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In re Ashley

Supreme Court of Louisiana

May 25, 2018

IN RE: BRUCE C. ASHLEY

         ATTORNEY DISCIPLINARY PROCEEDING

          PER CURIAM

         This disciplinary matter arises from formal charges filed by the Office of Disciplinary Counsel ("ODC") against respondent, Bruce C. Ashley, II, an attorney licensed to practice law in Louisiana.

         UNDERLYING FACTS

         The following facts are not in dispute, having been stipulated to by the parties:

         On February 19, 2015, respondent was involved in an automobile accident, totaling his vehicle. On February 24, 2015, he was admitted to East Jefferson General Hospital ("EJGH") for severe abdominal pain on his left side, dehydration, and alcohol abuse. Following a two-day stay, he was discharged from EJGH.

         On April 27, 2015, respondent was admitted to Beacon Behavioral Hospital ("Beacon") for threat of suicide, pursuant to a coroner's commitment. He was discharged from Beacon on April 29, 2015.

         On May 7, 2015, as a result of being highly intoxicated, respondent suffered a serious fall. He was involved in a single car accident the same day, which totaled his wife's car. The following day, he was admitted to the ICU at EJGH, where he was intubated for eleven days and diagnosed with three broken ribs, a punctured and collapsed lung, and pneumonia. He was discharged from EJGH on May 22, 2015.

          On May 29, 2015, respondent was admitted to a ninety-day inpatient treatment program for alcohol abuse at Pine Grove Behavioral Health and Addiction Services. He was discharged from Pine Grove on August 26, 2015. On September 17, 2015, respondent entered into a recovery agreement with the Judges and Lawyers Assistance Program ("JLAP"). The following month, respondent voluntarily appeared before the ODC for a sworn statement, at which time he disclosed that he suffered from chemical dependency and severe depression.

         Count I

         The following facts are not in dispute, having been stipulated to by the parties: Clothilda Joseph retained respondent to represent her brother in a criminal matter. Respondent was paid at least $11, 935 for his services. Respondent then failed to appear in court for seven out of thirteen court dates. He also failed to advise his client that he had relocated his practice. After receiving notice of Ms. Joseph's disciplinary complaint on July 7, 2015, respondent requested an extension of time to submit his response. On October 21, 2016, respondent submitted his written substantive response to the complaint.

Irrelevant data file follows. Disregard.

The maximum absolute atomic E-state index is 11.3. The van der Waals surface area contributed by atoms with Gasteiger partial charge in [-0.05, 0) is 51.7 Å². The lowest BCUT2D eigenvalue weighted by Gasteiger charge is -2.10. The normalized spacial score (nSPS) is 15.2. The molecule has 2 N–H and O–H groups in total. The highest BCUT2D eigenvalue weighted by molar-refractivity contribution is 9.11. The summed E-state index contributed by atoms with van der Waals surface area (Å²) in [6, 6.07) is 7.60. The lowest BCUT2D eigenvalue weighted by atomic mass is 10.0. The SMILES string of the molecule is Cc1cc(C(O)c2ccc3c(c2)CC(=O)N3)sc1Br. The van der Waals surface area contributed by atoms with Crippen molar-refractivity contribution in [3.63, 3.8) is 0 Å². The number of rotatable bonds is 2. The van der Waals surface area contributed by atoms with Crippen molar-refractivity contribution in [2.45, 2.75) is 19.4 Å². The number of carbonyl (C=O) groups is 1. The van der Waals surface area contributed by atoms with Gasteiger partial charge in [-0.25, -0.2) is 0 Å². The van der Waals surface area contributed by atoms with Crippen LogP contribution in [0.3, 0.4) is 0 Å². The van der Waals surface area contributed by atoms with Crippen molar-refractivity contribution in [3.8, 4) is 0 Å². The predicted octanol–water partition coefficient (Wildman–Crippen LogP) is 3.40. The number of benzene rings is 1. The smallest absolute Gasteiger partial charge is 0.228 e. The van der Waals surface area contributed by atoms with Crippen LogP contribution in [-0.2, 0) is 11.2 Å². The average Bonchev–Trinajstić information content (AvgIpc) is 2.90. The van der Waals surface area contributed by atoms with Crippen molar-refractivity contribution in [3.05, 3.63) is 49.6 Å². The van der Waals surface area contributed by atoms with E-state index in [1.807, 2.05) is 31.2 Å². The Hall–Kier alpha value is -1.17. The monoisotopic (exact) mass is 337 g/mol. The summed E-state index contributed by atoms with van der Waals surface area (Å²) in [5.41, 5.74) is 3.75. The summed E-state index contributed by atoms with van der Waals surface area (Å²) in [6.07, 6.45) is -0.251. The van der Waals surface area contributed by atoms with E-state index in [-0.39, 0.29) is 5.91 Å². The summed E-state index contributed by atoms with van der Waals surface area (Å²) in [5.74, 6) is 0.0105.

The ODC alleged that respondent's conduct violated the following provisions of the Rules of Professional Conduct: Rules 1.3 (failure to act with reasonable diligence and promptness in representing a client), 1.4 (failure to communicate with a client), 8.1(c) (failure to cooperate with the ODC in its investigation), and 8.4(a) (violation of the Rules of Professional Conduct).

         Count II

         The following facts are not in dispute, having been stipulated to by the parties: In June 2014, respondent was retained to represent Jeremiah Washington in a criminal matter. Respondent charged $5, 000 and was paid at least $3, 400 for the representation. Thereafter, he failed to respond to or return telephone calls and correspondence from Mr. Washington or Mr. Washington's family members. On September 20, 2015, Judge Robin Pittman contacted the ODC to advise that respondent had missed several court dates in Mr. Washington's case. She contacted respondent by telephone in open court on at least two occasions about his absences. Mr. Washington, his father (Clifford Washington), and Judge Pittman filed disciplinary complaints against respondent. Although he was served with notices of each complaint, respondent failed to provide any written substantive response.

         The ODC alleged that respondent's conduct violated the following provisions of the Rules of Professional Conduct: Rules 1.3, 1.4, 1.5 (fee arrangements), 8.1(c), and 8.4(a).

         Count III

         The following facts are not in dispute, having been stipulated to by the parties: In December 2014, respondent was retained to represent John Spellman in a criminal matter. Respondent was paid $2, 500 for the representation. After enrolling as counsel of record and making one court appearance, respondent was involved in an accident and never returned back to court. He failed to return any money and failed to provide a written substantive response to the disciplinary complaint filed by Mr. Spellman.

         The ODC alleged that respondent's conduct violated the following provisions of the Rules of Professional Conduct: Rules 1.3, 1.4, 1.5, 8.1(c), and 8.4(a).

         Coun ...


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